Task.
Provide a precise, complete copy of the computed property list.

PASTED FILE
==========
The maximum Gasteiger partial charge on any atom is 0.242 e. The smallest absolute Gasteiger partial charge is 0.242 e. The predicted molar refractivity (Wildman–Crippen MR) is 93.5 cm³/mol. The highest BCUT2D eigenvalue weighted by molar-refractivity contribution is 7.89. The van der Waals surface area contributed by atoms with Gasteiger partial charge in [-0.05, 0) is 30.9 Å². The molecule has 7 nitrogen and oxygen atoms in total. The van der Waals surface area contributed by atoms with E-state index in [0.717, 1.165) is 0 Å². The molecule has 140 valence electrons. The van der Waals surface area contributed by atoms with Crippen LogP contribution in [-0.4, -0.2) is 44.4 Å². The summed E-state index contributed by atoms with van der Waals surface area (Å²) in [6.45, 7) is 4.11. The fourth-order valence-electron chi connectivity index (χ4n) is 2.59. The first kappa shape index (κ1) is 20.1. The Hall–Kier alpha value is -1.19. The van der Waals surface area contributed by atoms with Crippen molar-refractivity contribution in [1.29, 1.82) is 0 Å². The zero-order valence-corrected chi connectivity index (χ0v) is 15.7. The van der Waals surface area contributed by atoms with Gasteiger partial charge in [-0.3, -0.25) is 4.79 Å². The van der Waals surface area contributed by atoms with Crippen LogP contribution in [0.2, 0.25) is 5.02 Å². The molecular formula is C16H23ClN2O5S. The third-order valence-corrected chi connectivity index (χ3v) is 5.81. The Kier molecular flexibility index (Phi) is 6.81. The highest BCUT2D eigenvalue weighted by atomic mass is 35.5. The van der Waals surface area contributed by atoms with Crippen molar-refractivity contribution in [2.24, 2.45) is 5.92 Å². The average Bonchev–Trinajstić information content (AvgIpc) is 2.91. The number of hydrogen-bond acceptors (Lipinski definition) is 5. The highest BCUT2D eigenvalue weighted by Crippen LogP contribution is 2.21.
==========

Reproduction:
The maximum Gasteiger partial charge on any atom is 0.242 e. The smallest absolute Gasteiger partial charge is 0.242 e. The predicted molar refractivity (Wildman–Crippen MR) is 93.5 cm³/mol. The highest BCUT2D eigenvalue weighted by molar-refractivity contribution is 7.89. The van der Waals surface area contributed by atoms with Gasteiger partial charge in [-0.05, 0) is 30.9 Å². The molecule has 7 nitrogen and oxygen atoms in total. The van der Waals surface area contributed by atoms with E-state index in [0.717, 1.165) is 0 Å². The molecule has 140 valence electrons. The van der Waals surface area contributed by atoms with Crippen LogP contribution in [-0.4, -0.2) is 44.4 Å². The summed E-state index contributed by atoms with van der Waals surface area (Å²) in [6.45, 7) is 4.11. The fourth-order valence-electron chi connectivity index (χ4n) is 2.59. The first kappa shape index (κ1) is 20.1. The Hall–Kier alpha value is -1.19. The van der Waals surface area contributed by atoms with Crippen molar-refractivity contribution in [1.29, 1.82) is 0 Å². The zero-order valence-corrected chi connectivity index (χ0v) is 15.7. The van der Waals surface area contributed by atoms with Gasteiger partial charge in [-0.3, -0.25) is 4.79 Å². The van der Waals surface area contributed by atoms with Crippen LogP contribution in [0.2, 0.25) is 5.02 Å². The molecular formula is C16H23ClN2O5S. The third-order valence-corrected chi connectivity index (χ3v) is 5.81. The Kier molecular flexibility index (Phi) is 6.81. The highest BCUT2D eigenvalue weighted by atomic mass is 35.5. The van der Waals surface area contributed by atoms with Crippen molar-refractivity contribution in [2.24, 2.45) is 5.92 Å². The average Bonchev–Trinajstić information content (AvgIpc) is 2.91. The number of hydrogen-bond acceptors (Lipinski definition) is 5. The highest BCUT2D eigenvalue weighted by Crippen LogP contribution is 2.21.